Voluntary manslaughter is the third most serious offense in the criminal homicide laws of the state of Tennessee. The crime is classified as a Class C felony, and is punishable by between three and fifteen years in prison and up to $10,000 in fines.
According to Tennessee law, manslaughter is defined as ‘the knowing or intentional killing of another person in a “state of passion” or the heat of the moment’. Some examples of this kind of ‘crime of passion’ could be a husband killing his wife’s lover, or killing someone during the heat of an argument. These cases are never clear cut, and there is always much debate about where to draw the line between murder and manslaughter.
In order to be found guilty of manslaughter charges in Tennessee, the following must be proven –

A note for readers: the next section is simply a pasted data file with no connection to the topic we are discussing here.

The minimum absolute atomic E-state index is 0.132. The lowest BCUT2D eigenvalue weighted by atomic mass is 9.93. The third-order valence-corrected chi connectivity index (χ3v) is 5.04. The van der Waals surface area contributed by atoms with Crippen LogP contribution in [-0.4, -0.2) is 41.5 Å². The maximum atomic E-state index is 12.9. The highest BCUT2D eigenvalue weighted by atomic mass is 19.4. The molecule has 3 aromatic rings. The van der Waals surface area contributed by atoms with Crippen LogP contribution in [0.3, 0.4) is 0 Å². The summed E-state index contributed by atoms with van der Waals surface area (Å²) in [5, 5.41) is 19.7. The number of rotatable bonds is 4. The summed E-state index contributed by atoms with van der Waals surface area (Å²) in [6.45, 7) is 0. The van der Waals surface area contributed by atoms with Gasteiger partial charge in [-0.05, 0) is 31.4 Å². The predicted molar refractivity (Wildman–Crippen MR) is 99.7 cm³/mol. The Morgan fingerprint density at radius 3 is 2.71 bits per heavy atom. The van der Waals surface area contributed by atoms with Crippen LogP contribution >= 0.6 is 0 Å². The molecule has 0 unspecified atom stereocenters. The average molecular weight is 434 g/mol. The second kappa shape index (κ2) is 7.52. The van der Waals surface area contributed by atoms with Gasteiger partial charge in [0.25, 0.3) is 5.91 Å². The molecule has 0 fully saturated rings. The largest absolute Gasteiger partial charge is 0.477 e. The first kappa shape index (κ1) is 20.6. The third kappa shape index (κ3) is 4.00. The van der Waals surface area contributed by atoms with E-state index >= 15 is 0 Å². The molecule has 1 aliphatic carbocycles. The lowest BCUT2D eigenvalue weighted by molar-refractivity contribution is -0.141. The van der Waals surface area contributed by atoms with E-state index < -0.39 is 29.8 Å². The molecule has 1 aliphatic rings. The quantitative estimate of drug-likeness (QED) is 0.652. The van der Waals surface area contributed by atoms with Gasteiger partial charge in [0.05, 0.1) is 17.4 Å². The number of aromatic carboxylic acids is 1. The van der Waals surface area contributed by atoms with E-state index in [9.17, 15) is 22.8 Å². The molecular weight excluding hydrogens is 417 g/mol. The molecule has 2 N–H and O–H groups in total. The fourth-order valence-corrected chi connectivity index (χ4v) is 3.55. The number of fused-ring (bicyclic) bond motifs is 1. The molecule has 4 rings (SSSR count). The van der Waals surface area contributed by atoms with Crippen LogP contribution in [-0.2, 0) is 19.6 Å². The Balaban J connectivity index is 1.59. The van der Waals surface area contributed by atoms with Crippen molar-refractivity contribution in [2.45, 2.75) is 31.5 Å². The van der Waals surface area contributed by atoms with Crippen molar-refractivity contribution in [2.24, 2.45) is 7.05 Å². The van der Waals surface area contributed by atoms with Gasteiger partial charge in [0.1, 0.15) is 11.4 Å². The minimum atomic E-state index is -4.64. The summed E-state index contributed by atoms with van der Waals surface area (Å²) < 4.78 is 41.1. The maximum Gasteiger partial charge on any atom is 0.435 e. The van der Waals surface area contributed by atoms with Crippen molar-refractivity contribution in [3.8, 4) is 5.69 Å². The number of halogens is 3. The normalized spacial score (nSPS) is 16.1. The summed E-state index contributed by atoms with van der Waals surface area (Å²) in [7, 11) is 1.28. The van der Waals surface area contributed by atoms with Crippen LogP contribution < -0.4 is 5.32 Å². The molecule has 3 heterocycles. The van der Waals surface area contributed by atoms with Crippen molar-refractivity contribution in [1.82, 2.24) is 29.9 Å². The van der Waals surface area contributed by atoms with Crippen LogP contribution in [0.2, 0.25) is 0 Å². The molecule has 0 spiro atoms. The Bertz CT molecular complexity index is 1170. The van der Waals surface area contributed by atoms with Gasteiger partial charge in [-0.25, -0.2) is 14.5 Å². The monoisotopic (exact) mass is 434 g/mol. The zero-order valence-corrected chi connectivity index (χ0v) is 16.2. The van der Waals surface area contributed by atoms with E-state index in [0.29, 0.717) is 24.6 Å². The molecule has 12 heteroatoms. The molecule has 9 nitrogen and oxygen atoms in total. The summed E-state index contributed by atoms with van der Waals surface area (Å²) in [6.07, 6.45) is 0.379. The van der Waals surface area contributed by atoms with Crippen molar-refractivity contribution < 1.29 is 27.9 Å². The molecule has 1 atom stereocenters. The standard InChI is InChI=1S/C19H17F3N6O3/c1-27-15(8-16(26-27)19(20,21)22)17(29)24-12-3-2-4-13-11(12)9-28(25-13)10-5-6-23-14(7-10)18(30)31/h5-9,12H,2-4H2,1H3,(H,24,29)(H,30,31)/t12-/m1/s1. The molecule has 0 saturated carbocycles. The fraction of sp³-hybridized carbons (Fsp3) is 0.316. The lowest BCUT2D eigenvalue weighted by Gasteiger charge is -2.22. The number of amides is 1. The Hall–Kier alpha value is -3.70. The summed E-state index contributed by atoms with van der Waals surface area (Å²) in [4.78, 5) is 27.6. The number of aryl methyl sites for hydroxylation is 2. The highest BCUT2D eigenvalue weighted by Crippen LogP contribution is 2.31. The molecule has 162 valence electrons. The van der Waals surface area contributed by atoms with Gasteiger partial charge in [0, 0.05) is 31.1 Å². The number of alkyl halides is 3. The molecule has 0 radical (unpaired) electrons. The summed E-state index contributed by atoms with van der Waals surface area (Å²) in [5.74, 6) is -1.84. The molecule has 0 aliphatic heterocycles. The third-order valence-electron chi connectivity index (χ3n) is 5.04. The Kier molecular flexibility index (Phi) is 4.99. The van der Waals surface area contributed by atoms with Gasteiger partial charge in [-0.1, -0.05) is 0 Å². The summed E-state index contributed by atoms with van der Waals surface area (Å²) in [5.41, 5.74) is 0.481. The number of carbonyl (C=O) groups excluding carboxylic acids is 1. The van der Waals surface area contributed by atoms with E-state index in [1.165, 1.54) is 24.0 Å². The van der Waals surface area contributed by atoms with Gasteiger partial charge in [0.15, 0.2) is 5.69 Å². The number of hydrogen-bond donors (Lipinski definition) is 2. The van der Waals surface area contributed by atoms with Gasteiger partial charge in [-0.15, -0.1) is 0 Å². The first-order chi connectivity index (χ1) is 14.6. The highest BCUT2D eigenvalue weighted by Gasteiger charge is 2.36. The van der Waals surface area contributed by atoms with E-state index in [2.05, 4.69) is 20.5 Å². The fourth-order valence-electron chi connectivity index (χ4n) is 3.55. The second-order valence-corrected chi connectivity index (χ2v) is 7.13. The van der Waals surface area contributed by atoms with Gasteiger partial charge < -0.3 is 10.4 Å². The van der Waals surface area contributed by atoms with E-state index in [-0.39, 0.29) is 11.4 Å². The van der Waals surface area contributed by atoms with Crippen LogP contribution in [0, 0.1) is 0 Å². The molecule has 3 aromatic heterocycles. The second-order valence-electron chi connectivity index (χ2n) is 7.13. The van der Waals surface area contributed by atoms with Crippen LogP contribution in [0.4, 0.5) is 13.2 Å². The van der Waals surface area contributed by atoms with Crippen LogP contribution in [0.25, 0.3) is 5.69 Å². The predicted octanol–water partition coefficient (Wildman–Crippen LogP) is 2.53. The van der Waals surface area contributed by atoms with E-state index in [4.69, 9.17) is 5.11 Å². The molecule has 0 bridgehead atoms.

- The defendant unlawfully killed the alleged victim; and
- The defendant acted intentionally with the conscious knowledge that the violent act could or would cause the death of the alleged victim; and
- The killing was provoked and happened in the heat of the moment
Only in a case where all three of those circumstances can be proved should a conviction of manslaughter be returned.
If you have been charged with manslaughter in Tennessee, you need to retain qualified council immediately. Gregory P. Issacs is an experienced criminal defense attorney who is ready to work together with you in forming your defense. If you would like a free consultation on your case, please call us today at 865-673-4953.